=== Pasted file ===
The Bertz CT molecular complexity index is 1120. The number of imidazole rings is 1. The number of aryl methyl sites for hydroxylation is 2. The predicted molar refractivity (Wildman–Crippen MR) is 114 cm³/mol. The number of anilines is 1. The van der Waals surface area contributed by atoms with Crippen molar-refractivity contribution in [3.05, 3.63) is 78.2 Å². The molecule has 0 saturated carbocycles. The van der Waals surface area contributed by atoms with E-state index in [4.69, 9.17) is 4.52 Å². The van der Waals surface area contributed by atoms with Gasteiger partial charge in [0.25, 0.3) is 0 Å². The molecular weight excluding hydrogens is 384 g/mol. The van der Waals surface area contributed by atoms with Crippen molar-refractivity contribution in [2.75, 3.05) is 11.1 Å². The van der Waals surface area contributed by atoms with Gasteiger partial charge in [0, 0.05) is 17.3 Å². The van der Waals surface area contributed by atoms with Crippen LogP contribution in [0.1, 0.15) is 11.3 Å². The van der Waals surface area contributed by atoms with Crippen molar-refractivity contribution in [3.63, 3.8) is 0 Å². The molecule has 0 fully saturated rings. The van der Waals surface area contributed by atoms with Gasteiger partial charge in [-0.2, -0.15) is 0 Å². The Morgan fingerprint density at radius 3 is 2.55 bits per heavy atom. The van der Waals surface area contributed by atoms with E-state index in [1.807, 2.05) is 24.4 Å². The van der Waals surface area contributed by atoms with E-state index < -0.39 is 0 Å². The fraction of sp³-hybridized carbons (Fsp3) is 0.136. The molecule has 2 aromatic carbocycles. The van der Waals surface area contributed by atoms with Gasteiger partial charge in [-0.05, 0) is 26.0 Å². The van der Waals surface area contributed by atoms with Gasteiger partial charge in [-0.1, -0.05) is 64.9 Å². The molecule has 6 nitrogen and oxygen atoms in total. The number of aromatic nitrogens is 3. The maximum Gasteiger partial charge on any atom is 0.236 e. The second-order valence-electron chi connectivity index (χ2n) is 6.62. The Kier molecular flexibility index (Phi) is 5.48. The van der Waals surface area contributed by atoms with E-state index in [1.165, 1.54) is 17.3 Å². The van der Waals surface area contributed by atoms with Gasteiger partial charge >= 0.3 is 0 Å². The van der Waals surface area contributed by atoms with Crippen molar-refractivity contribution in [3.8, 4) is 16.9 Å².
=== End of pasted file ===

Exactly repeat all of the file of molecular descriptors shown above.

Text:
The Bertz CT molecular complexity index is 1120. The number of imidazole rings is 1. The number of aryl methyl sites for hydroxylation is 2. The predicted molar refractivity (Wildman–Crippen MR) is 114 cm³/mol. The number of anilines is 1. The van der Waals surface area contributed by atoms with Crippen molar-refractivity contribution in [3.05, 3.63) is 78.2 Å². The molecule has 0 saturated carbocycles. The van der Waals surface area contributed by atoms with E-state index in [4.69, 9.17) is 4.52 Å². The van der Waals surface area contributed by atoms with Gasteiger partial charge in [0.25, 0.3) is 0 Å². The molecular weight excluding hydrogens is 384 g/mol. The van der Waals surface area contributed by atoms with Crippen molar-refractivity contribution in [2.75, 3.05) is 11.1 Å². The van der Waals surface area contributed by atoms with Gasteiger partial charge in [0, 0.05) is 17.3 Å². The van der Waals surface area contributed by atoms with Crippen LogP contribution in [0.1, 0.15) is 11.3 Å². The van der Waals surface area contributed by atoms with Crippen molar-refractivity contribution in [3.63, 3.8) is 0 Å². The molecule has 0 fully saturated rings. The van der Waals surface area contributed by atoms with Gasteiger partial charge in [-0.2, -0.15) is 0 Å². The Morgan fingerprint density at radius 3 is 2.55 bits per heavy atom. The van der Waals surface area contributed by atoms with E-state index in [1.807, 2.05) is 24.4 Å². The van der Waals surface area contributed by atoms with E-state index < -0.39 is 0 Å². The fraction of sp³-hybridized carbons (Fsp3) is 0.136. The molecule has 2 aromatic carbocycles. The van der Waals surface area contributed by atoms with Gasteiger partial charge in [-0.05, 0) is 26.0 Å². The van der Waals surface area contributed by atoms with Gasteiger partial charge in [-0.1, -0.05) is 64.9 Å². The molecule has 6 nitrogen and oxygen atoms in total. The number of aromatic nitrogens is 3. The maximum Gasteiger partial charge on any atom is 0.236 e. The second-order valence-electron chi connectivity index (χ2n) is 6.62. The Kier molecular flexibility index (Phi) is 5.48. The van der Waals surface area contributed by atoms with E-state index in [1.165, 1.54) is 17.3 Å². The van der Waals surface area contributed by atoms with Gasteiger partial charge >= 0.3 is 0 Å². The van der Waals surface area contributed by atoms with Crippen molar-refractivity contribution in [3.8, 4) is 16.9 Å².